Taking the shame and embarrassment hinged to flaws and turning them into the English roses of our existence, British photographer Sophie Mayanne allows the scars planted onto human skin to grow in their beauty. Constituting as her most recent and independent body of work, Behind the Scars seeps beneath the skin to unveil the many souls baring the weight of the—unfortunate but very present—symbolism attached to scars. The artist creates poignant and intensely personal portraits that depict how individuals have gracefully accepted imperfections as the very markers of their individuality.
At just 24, Mayanne has blossomed into a young photographic pioneer. Her honest approach to photography has been met with a great amount of respect amongst the fashion community and beyond. Having had her work appear in acclaimed titles such as Wonderland and Dazed, it’s fair to say our near and dear Glamcult contributor has covered some important ground. Nowhere near the end of her journey—which you can follow here—the young contemporary turns an eye to life’s most intricate details that behold a much larger presence through compellingly physical and soft-spoken visual manifestations.
How did the idea for Behind the Scars arise? What do you find so intriguing about scars specifically?
The idea of this project first came about from an editorial shoot last August. Upon completing the shoot, I realized there was so much left to capture. It’s a subject I have always wanted to approach, and I have always been interested in the idea of flaws, why we consider flaws as “flaws”. I think what is intriguing about scars specifically is how unique each one really is, and how there is always a story behind it. Every scar, big or small, has a story. I also think it’s amazing what adversity and challenges the body—and mind—can survive and overcome.
How is it to get up close and personal with all these different personalities, each with their unique story? Is there one story in particular that has touched you the most?
It’s an honour to be able to capture so many different people in such a close and intimate way, and to be able to share each person’s story. People involved in the project are putting a lot of trust in me, as many are showing parts of them to me, that at some point they may have felt vulnerable about. One story from the series I think that touched a lot of people (including me) is Isabella’s, as she has overcome a house fire and her strength and confidence are incredible—and beautiful.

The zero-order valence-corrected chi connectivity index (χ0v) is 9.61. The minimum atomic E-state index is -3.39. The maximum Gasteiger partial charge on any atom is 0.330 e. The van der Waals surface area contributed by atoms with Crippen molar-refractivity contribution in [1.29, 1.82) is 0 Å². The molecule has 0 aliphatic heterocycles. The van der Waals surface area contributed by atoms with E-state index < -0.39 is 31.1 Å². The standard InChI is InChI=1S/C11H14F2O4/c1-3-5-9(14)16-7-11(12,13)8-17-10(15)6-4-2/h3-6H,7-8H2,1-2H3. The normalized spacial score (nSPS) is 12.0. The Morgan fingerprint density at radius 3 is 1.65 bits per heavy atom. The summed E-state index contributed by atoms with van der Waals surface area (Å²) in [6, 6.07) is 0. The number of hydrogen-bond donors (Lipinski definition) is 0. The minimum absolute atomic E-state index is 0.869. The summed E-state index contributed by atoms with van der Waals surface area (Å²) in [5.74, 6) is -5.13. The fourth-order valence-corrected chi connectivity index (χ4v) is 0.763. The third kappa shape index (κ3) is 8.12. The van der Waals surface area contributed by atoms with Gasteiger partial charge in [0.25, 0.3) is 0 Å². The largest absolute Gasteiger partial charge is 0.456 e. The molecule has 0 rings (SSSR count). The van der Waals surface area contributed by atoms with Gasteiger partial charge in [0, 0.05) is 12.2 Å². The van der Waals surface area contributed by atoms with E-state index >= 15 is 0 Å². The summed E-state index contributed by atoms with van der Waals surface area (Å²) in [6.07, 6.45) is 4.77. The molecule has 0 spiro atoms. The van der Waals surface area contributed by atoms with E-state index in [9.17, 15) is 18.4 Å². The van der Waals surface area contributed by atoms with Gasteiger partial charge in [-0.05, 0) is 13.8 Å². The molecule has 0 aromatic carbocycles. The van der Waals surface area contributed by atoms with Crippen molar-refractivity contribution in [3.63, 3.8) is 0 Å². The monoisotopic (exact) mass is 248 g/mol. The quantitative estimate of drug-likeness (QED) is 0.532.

What kind of impact has this project left on you personally? What did you find more impactful: seeing the scars or hearing the stories behind them?
I think the project has had a really positive impact on me; it has both inspired me and given a real purpose to my work at the moment. I think most impactful is the combination of the scars and the stories. I think with this particular project, to really understand and engage with the image, it’s important to know the story behind the scar too.
As an artist you seem to be very interested in the human body. How come? Is it ever difficult for you to get up close and personal with the ‘subjects’ of your work?
I have always been very interested in people, in general. I don’t think I could 100% justify where this interest comes from; it’s an interest I always remember being there. I think our relationships with our body are very complex, and I think this is part of the reason why I am drawn to photographing it. I think when you are photographing a sensitive subject matter, you almost have to approach the shoot itself in a very matter of fact way; this makes the person being photographed more comfortable. I always chat to people a little bit before photographing them too, as this helps with any nerves, and try to make it as fun and natural as possible. As I know myself, as soon as a camera is pointed at me I am nervous.
Behind the Scars has gotten quite a bit of exposure already. What do you hope people will learn or experience from it?
I hope that people will embrace their flaws, scars, and bodies more. The series has already had a really positive impact and several people have reached out to say they feel the exposure of scars in such an honest way has given them more confidence to embrace their own. When I started the project, I said that if at least one person can take something positive away from this series, then it has been a success!